Replacing the footprints in a mosaic dataset

Complexity: Intermediate Data Requirement: Use your own data

There may be times when you need to modify the footprints in your mosaic dataset to control how the mosaicked image appears. In this workflow, you will walk through the steps required to remove the marginalia for scanned maps without deleting the marginalia.

Add your scanned maps to a mosaic dataset

  1. Create a geodatabase.

    A file geodatabase is recommended if ArcSDE is not a requirement.

  2. Create a mosaic dataset.
  3. Add the scanned maps to the mosaic dataset. If your raster data is organized within a folder, use the steps below:
    1. Open the Add Rasters To Mosaic Dataset tool.
    2. Use the Raster Dataset raster type for most data, especially for raster data stored in generic file formats such as JPEG 2000, TIFF, or MrSID.
    3. Click the Input drop-down arrow and click Workspace.
    4. Click the Input browse button Browse and select the folder where the data is stored.

      By default, any raster data organized into subfolders will be added. You can turn this off under the Advanced Options section by unchecking Include Sub Folders.

      If your workspace contains multiple raster dataset formats, all supported formats will be added. If you only want to add specific formats or files with specific names, you can define a filter under the Advanced Options within the File Filter parameter.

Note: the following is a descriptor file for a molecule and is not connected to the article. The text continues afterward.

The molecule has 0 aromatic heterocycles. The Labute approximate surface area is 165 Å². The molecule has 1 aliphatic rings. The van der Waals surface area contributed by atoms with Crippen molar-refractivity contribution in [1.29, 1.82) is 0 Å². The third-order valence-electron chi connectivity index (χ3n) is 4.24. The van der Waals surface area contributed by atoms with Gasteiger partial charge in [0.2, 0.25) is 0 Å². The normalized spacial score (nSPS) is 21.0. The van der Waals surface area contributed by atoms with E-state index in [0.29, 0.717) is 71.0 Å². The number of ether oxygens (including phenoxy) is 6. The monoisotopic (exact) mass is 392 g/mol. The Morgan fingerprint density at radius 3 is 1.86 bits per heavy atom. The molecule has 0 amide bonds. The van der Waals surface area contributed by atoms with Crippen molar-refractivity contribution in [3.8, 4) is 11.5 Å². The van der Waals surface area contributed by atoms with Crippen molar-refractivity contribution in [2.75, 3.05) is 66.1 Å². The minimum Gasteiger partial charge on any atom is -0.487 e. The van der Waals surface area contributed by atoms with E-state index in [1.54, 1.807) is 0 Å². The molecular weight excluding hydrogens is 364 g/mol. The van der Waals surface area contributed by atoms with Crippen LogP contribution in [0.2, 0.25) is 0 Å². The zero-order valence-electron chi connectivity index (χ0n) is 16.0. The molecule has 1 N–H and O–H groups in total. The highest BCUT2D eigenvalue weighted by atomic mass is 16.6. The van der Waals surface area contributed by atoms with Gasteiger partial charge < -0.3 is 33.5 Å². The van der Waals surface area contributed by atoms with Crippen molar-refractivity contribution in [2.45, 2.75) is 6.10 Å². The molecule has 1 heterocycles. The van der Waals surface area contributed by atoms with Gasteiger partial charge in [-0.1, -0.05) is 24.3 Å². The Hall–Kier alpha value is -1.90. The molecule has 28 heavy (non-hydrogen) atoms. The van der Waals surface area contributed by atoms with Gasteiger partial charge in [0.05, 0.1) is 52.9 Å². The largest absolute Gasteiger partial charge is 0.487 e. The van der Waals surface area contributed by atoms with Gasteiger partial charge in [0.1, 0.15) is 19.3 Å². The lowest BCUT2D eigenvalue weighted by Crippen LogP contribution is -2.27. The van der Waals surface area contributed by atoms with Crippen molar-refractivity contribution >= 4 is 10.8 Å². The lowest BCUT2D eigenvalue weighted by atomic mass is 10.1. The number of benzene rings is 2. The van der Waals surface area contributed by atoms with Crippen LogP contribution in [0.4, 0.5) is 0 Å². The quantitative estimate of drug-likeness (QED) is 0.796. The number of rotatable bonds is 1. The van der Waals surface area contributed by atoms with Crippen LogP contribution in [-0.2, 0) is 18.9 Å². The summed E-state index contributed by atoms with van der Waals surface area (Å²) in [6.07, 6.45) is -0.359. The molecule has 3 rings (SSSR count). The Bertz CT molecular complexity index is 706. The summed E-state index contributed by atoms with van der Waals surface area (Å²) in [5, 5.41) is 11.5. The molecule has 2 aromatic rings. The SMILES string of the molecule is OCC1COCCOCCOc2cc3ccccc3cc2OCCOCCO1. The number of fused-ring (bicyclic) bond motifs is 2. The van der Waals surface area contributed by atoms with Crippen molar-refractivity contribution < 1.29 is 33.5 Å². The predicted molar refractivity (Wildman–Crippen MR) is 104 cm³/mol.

5. Optionally, expand Advanced Options and check Build raster pyramids.

      This will build pyramids for each source raster dataset. If pyramids have already been built, you can leave this unchecked. By building pyramids on the source data, fewer overviews will be required to display the entire mosaic dataset image.

    6. Click OK to run the tool.

Once the scanned maps are added, you will see their footprints. Your footprints may look similar to what is displayed below. There is significant overlap, because the map marginalia is part of the source rasters represented by each footprint. With this type of data, if you remove the map marginalia, the edges of the maps would join together without overlap.

Overlapping footprints

If you zoom in, you will see the mosaicked scanned maps including the map marginalia.

Overlapping map marginalia

Activating and editing footprints

There are two things you need to do next. Since you will be modifying the footprint, you need to turn on the option to clip the raster data by its footprint. You also need to edit your footprint.

You can edit your footprints by starting an edit session in ArcMap and manually editing each footprint, or you can replace the footprints with polygons you already have. Generally, you can obtain a file containing polygons outlining the map sheets; however, you may need to create this file. Creating this file often isn't difficult, as the map sheets tend to be uniform in their location and dimensions—for example, having extents to specific latitude and longitude coordinates.

Learn about editing in ArcMap

Turn on footprint clipping